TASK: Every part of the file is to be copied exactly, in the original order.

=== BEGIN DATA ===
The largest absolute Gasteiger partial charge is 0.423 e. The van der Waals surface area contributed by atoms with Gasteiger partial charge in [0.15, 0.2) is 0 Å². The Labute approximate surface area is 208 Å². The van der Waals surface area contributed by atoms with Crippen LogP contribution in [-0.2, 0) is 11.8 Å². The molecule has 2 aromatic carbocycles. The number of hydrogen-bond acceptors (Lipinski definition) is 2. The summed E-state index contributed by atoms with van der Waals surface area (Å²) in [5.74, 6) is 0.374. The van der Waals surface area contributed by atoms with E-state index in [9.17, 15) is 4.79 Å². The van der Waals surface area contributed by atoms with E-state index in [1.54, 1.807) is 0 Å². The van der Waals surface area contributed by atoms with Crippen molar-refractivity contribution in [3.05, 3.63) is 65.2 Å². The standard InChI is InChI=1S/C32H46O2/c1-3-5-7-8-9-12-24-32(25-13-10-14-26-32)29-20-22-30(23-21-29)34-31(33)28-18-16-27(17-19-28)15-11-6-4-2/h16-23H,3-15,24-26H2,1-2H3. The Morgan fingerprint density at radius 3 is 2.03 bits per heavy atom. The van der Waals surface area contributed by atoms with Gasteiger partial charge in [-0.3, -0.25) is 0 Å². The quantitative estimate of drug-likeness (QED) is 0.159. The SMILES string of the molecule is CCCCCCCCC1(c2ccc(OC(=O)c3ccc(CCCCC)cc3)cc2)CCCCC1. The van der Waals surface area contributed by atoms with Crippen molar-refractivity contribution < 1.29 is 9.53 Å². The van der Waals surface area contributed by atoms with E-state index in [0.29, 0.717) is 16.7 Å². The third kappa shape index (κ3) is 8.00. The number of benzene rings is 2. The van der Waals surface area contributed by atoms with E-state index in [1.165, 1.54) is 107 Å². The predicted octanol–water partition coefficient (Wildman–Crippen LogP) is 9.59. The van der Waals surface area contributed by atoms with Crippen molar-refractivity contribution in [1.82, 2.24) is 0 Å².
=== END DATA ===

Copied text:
The largest absolute Gasteiger partial charge is 0.423 e. The van der Waals surface area contributed by atoms with Gasteiger partial charge in [0.15, 0.2) is 0 Å². The Labute approximate surface area is 208 Å². The van der Waals surface area contributed by atoms with Crippen LogP contribution in [-0.2, 0) is 11.8 Å². The molecule has 2 aromatic carbocycles. The number of hydrogen-bond acceptors (Lipinski definition) is 2. The summed E-state index contributed by atoms with van der Waals surface area (Å²) in [5.74, 6) is 0.374. The van der Waals surface area contributed by atoms with E-state index in [9.17, 15) is 4.79 Å². The van der Waals surface area contributed by atoms with E-state index in [1.54, 1.807) is 0 Å². The van der Waals surface area contributed by atoms with Crippen molar-refractivity contribution in [3.05, 3.63) is 65.2 Å². The standard InChI is InChI=1S/C32H46O2/c1-3-5-7-8-9-12-24-32(25-13-10-14-26-32)29-20-22-30(23-21-29)34-31(33)28-18-16-27(17-19-28)15-11-6-4-2/h16-23H,3-15,24-26H2,1-2H3. The Morgan fingerprint density at radius 3 is 2.03 bits per heavy atom. The van der Waals surface area contributed by atoms with Gasteiger partial charge in [-0.3, -0.25) is 0 Å². The quantitative estimate of drug-likeness (QED) is 0.159. The SMILES string of the molecule is CCCCCCCCC1(c2ccc(OC(=O)c3ccc(CCCCC)cc3)cc2)CCCCC1. The van der Waals surface area contributed by atoms with Crippen molar-refractivity contribution < 1.29 is 9.53 Å². The van der Waals surface area contributed by atoms with E-state index in [0.29, 0.717) is 16.7 Å². The third kappa shape index (κ3) is 8.00. The number of benzene rings is 2. The van der Waals surface area contributed by atoms with E-state index in [1.165, 1.54) is 107 Å². The predicted octanol–water partition coefficient (Wildman–Crippen LogP) is 9.59. The van der Waals surface area contributed by atoms with Crippen molar-refractivity contribution in [1.82, 2.24) is 0 Å².